Description of the primary (bone marrow & thymus) and secondary lymphoid (lymph nodes, spleen, tonsils and appendix) organs and tissues of the lymphatic system.
Prerequisites for admission
Students must have got a basic knowledge of Cytology, Histology and Cellular Biology.
To take the oral exam, the student must have passed the exam of Histology and Microscopic Anatomy.
Teaching methods
The course of anatomy takes place in a 6-year-degree course and it is organized in three semesters. Two semesters take place in the first academic year, the third in the second academic year.
- Lectures on concepts, anatomical organization, surface anatomy, sectional anatomy, variations. Lectures focus on a general introduction to anatomy and its terminology. A mixed topographical-systemic anatomy approach is applied to the limbs, head and neck, and to the organs of the thorax, abdomen, pelvis, and perineum (respiratory, endocrine, circulatory, gastrointestinal, and urogenital systems). Neuroanatomy is a fully developed unit.
- Use of plastic models in the anatomy class to show internal organ relationships and to allow students to repeatedly study a specimen. During these the students work in peer groups and are supported by the Anatomy teacher and by peer teaching or near-peer teaching assistants (i.e., medical students who have already passed the anatomy program, and are still in their medical school training). Although plastic models associated to low-fidelity, they teach three-dimensional comprehension and anatomical reasoning, by showing the spatial relationship of the structures, which strongly correspond to the human body.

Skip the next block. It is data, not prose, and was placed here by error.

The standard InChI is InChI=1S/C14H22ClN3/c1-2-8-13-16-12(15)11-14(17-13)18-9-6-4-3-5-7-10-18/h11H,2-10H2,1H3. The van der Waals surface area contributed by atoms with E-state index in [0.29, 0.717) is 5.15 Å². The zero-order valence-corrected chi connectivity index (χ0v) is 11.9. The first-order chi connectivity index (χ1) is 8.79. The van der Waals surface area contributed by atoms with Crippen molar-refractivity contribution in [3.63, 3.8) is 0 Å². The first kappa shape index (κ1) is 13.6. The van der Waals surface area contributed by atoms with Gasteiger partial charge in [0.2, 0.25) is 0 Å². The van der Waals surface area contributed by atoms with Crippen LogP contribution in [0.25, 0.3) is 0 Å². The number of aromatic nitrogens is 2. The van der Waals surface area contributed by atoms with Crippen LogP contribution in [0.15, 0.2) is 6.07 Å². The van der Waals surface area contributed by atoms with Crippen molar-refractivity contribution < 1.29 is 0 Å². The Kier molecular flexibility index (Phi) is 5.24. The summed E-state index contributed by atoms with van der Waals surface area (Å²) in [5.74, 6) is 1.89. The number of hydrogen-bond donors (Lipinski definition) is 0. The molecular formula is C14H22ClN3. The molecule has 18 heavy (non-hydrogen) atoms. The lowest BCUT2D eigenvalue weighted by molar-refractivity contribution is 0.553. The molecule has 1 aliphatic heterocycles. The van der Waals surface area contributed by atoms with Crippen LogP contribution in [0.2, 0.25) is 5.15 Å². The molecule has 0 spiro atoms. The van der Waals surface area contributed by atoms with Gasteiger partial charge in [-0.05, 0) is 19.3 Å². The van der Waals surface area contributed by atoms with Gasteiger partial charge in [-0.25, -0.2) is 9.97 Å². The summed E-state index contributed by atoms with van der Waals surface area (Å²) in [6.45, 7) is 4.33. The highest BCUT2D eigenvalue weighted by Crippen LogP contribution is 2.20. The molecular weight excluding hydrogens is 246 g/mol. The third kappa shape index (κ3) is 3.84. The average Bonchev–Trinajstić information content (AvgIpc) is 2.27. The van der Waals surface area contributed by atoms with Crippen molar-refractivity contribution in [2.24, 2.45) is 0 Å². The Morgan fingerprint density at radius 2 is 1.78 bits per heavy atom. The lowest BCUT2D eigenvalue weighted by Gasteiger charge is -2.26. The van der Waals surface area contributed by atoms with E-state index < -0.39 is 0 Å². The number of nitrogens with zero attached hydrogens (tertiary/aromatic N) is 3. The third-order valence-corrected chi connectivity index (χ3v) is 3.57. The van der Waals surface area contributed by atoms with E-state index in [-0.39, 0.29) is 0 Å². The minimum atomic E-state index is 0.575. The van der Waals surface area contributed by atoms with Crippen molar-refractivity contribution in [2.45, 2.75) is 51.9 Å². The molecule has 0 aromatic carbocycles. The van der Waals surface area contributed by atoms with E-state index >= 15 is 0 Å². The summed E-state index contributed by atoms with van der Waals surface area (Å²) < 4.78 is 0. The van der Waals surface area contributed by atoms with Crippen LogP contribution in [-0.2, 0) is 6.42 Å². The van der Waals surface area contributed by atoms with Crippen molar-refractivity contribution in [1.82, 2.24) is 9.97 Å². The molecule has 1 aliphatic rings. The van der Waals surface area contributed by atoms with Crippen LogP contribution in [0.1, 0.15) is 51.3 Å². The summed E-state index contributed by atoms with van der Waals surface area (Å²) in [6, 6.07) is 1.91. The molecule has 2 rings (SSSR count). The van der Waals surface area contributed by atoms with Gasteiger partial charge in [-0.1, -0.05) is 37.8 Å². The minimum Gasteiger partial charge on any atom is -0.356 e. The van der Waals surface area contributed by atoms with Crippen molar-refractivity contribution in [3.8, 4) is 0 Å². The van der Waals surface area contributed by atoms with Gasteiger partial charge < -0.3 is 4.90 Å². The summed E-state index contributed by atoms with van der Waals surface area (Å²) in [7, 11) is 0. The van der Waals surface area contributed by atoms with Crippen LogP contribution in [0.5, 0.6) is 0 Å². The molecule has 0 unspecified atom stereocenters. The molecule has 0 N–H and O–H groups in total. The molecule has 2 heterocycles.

- Video acquisitions during classic or laparoscopic surgery have been introduced to underline anatomical concepts and to transpose them into a clinical setting. Each video is followed by a discussion with the students involving surgeons, endoscopists and anatomy teacher.
- During the course, groups of students (five to eight students) are solicited to elaborate under anatomy teacher supervision a presentation on an anatomical topic relevant to lecture content and derived from an article featured in scientific literature, focused around both clinical and scientific problems and to present them as lecture to the rest of the class (i.e., power point presentation). Anatomy teacher supervised the elaboration of students' lectures, in order to provide an appropriate guidance and motivation to students on how to improve their performance (quality of the report, level and fluency of oral presentation and ability to carry out literature search).
- We have developed a dissection program that we carried out during the second semester. Students participate in small groups (three to four students) to dissection laboratory of selected animal organs (heart, kidney, lung, liver) under the supervision by fourth/fifth-year tutors, who have already passed the anatomy exam. Every dissection is preceded by a brief introduction drawn up by the tutors to get the attraction of the students on the critical anatomical features that have been given during the lectures. After this peer-teaching dissection, students performed a personal dissection on similar organs. To ensure continuity in the didactic activities, the same tutors are also involved in the exercitations on physical models.
- We have started a pilot study with a selected group of first and second-year medical students where they learn to explore and create 3D visceral organ reconstruction alongside various CT cross-sectional slices of the neck, thorax and abdomen to describe patient specific anatomy. During this pilot study, the students: 1) apply their basic anatomy knowledge to identify anatomical structures in the radiological image; 2) learn to use open-source software for imaging elaboration. Lastly, 3D scenes will be loaded in a Immersive Virtual Reality setting on an App that we have developed using head-mounted displays with tracker and coupled with a Smartphone.
Teaching Resources